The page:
You can get away with a lot if you have good characters and a cast to match, as Barry Levinson proves with this otherwise formulaic crime comedy. Bruce Willis and Billy Bob Thornton play a pair of bank robbers who both fall in love with the bored housewife (Cate Blanchett) they take as an all-too-willing hostage. Levinson and screenwriter Harley Peyton pile on the personality quirks, which become absolutely hilarious in the hands of their leads. Willis' Joe is smooth-talking and impulsive, the kind of guy who never thinks anything through because he really doesn't need to. Thornton, on the other hand, plays an obsessive, rambling hypochondriac who can literally imagine himself into a serious illness, while Blanchett holds her own as the duo's defiantly neurotic captive. Even the supporting characters, including Troy Garity as a getaway driver/would-be stuntman, are nutty without being annoying. "Bandits" is about half an hour too long, but even the repetitive scenes take on some new twists in the hands of these actors, who manage to wring every possible laugh out of what they've been given. (PG-13) -- LL
*** Southwind Twelve, 3433 Iowa.
John Travolta's comeback continues to go down in flames with this idiotic thriller, about a divorced dad trying to protect his son (Matt O'Leary) from a murderous stepfather (Vince Vaughn). Virtually every bad-movie element is present here, including inept cops, brainless victims and a villain with apparent superpowers. Vaughn, O'Leary and Steve Buscemi (as Vaughn's victim) find ways to elevate Lewis Colick's useless script, giving it their all despite the dearth of material. Director Harold Becker at least has a sense of how to pace a story like this, although building suspense is hopeless, given the story's predictability. As for Travolta, he's as likable as ever, but he needs to stop coasting on that and start acting again. Watching him throw away the opportunity that movies like "Pulp Fiction" and "Get Shorty" gave him is becoming painful. "Domestic Disturbance" certainly isn't as bad as some of his recent films, but when the best thing you can say about an actor's career choices is, "At least it's not 'Battlefield Earth,'" you know things are getting bleak. (PG-13) -- LL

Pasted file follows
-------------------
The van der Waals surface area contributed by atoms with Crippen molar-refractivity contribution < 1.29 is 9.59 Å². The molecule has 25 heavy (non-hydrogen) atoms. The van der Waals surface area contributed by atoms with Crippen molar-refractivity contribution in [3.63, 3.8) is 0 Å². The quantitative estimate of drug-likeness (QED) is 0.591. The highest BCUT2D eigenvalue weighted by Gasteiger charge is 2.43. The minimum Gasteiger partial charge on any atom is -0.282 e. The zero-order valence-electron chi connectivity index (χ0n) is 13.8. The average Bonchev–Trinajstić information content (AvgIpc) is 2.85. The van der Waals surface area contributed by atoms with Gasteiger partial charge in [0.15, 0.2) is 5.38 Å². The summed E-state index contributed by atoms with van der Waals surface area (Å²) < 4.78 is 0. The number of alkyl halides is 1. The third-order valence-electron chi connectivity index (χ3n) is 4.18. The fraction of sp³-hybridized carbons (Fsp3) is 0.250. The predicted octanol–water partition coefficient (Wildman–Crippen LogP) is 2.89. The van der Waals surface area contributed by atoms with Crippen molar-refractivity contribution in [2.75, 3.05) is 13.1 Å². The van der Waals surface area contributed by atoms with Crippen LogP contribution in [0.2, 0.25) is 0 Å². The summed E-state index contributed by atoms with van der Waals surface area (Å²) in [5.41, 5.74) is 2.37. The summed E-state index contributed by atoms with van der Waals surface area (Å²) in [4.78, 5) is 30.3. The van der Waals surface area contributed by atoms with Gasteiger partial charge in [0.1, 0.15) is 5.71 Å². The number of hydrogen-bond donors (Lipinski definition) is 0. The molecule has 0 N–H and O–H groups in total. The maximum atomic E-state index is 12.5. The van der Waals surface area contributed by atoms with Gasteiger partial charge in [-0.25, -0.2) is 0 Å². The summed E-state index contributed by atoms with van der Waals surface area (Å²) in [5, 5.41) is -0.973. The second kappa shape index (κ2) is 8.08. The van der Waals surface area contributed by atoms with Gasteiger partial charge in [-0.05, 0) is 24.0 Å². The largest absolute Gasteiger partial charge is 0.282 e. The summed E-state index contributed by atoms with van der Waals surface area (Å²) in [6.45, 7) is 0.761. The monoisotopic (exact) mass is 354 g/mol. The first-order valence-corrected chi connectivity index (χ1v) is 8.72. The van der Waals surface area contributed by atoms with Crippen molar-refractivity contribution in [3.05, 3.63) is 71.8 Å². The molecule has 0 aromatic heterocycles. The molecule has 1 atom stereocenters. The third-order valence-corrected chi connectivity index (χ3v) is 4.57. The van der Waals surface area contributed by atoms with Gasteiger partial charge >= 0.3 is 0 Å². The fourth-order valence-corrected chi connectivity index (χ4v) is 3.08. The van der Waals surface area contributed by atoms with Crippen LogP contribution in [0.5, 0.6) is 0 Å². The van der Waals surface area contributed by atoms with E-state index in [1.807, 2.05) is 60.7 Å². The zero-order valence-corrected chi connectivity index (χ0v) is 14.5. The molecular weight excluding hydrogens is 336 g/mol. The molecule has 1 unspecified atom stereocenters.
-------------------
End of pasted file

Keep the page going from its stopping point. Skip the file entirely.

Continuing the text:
* 1/2 Southwind Twelve, 3433 Iowa.
Over a century after he murdered five London prostitutes, Jack the Ripper remains the serial killer by which all others are measured. The mystery surrounding his identity was great fodder for the tabloids of the time, and continues to fascinate everyone from historians to filmmakers. Twin brothers Allen and Albert Hughes are the latest to tackle the story, directing this graphic, stylish tale of a police inspector (Johnny Depp) whose opium-induced visions give him clues about the Ripper's activities. His investigations lead straight up the ladder of the Victorian social hierarchy, to a conspiracy involving Freemasons and the royal family. While it's a fairly outrageous (though not necessarily new) premise, it makes for exciting drama, and the Hughes Brothers, along with screenwriters Terry Hayes and Rafael Yglesias, deftly combine elements of horror and whodunit. They fumble badly with the insertion of a love story between Depp and Heather Graham, who plays one of Jack's intended victims -- it's a completely unnecessary addition, made even less appealing by the relative flatness of the characters (the supporting cast fares much better). At its best, though, "From Hell" is smart and appropriately lurid, guaranteed to keep the legend alive well into the next 100 years. (R) -- LL